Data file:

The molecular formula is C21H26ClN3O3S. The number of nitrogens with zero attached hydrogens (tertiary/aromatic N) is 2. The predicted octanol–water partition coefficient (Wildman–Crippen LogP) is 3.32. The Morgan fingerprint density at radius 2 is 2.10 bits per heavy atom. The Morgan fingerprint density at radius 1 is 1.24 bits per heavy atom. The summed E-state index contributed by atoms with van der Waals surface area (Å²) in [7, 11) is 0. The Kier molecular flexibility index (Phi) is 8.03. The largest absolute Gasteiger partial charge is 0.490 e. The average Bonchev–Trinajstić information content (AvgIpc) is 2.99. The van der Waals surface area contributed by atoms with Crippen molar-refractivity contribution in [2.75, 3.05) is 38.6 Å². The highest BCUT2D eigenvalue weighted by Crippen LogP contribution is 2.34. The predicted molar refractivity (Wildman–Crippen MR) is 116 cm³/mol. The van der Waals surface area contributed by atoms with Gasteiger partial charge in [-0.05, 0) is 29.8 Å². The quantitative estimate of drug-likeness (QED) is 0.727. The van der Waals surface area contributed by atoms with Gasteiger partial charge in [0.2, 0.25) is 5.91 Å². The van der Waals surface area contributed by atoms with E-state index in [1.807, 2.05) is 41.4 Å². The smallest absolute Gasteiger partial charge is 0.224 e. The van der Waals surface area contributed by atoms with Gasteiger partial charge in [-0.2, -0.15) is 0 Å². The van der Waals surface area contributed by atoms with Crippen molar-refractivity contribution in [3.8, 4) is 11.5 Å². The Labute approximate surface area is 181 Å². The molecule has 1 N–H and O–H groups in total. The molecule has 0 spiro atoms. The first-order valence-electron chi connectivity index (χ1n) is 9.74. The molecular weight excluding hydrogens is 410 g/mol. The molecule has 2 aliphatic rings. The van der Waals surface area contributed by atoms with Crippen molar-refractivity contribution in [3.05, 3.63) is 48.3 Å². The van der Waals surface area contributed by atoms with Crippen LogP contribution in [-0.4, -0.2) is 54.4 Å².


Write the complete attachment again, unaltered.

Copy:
The molecular formula is C21H26ClN3O3S. The number of nitrogens with zero attached hydrogens (tertiary/aromatic N) is 2. The predicted octanol–water partition coefficient (Wildman–Crippen LogP) is 3.32. The Morgan fingerprint density at radius 2 is 2.10 bits per heavy atom. The Morgan fingerprint density at radius 1 is 1.24 bits per heavy atom. The summed E-state index contributed by atoms with van der Waals surface area (Å²) in [7, 11) is 0. The Kier molecular flexibility index (Phi) is 8.03. The largest absolute Gasteiger partial charge is 0.490 e. The average Bonchev–Trinajstić information content (AvgIpc) is 2.99. The van der Waals surface area contributed by atoms with Crippen molar-refractivity contribution in [2.75, 3.05) is 38.6 Å². The highest BCUT2D eigenvalue weighted by Crippen LogP contribution is 2.34. The predicted molar refractivity (Wildman–Crippen MR) is 116 cm³/mol. The van der Waals surface area contributed by atoms with Gasteiger partial charge in [-0.05, 0) is 29.8 Å². The quantitative estimate of drug-likeness (QED) is 0.727. The van der Waals surface area contributed by atoms with Gasteiger partial charge in [0.2, 0.25) is 5.91 Å². The van der Waals surface area contributed by atoms with E-state index in [1.807, 2.05) is 41.4 Å². The smallest absolute Gasteiger partial charge is 0.224 e. The van der Waals surface area contributed by atoms with Gasteiger partial charge in [-0.2, -0.15) is 0 Å². The van der Waals surface area contributed by atoms with Crippen molar-refractivity contribution in [3.8, 4) is 11.5 Å². The Labute approximate surface area is 181 Å². The molecule has 1 N–H and O–H groups in total. The molecule has 0 spiro atoms. The first-order valence-electron chi connectivity index (χ1n) is 9.74. The molecular weight excluding hydrogens is 410 g/mol. The molecule has 2 aliphatic rings. The van der Waals surface area contributed by atoms with Crippen molar-refractivity contribution in [3.05, 3.63) is 48.3 Å². The van der Waals surface area contributed by atoms with Crippen LogP contribution in [-0.4, -0.2) is 54.4 Å².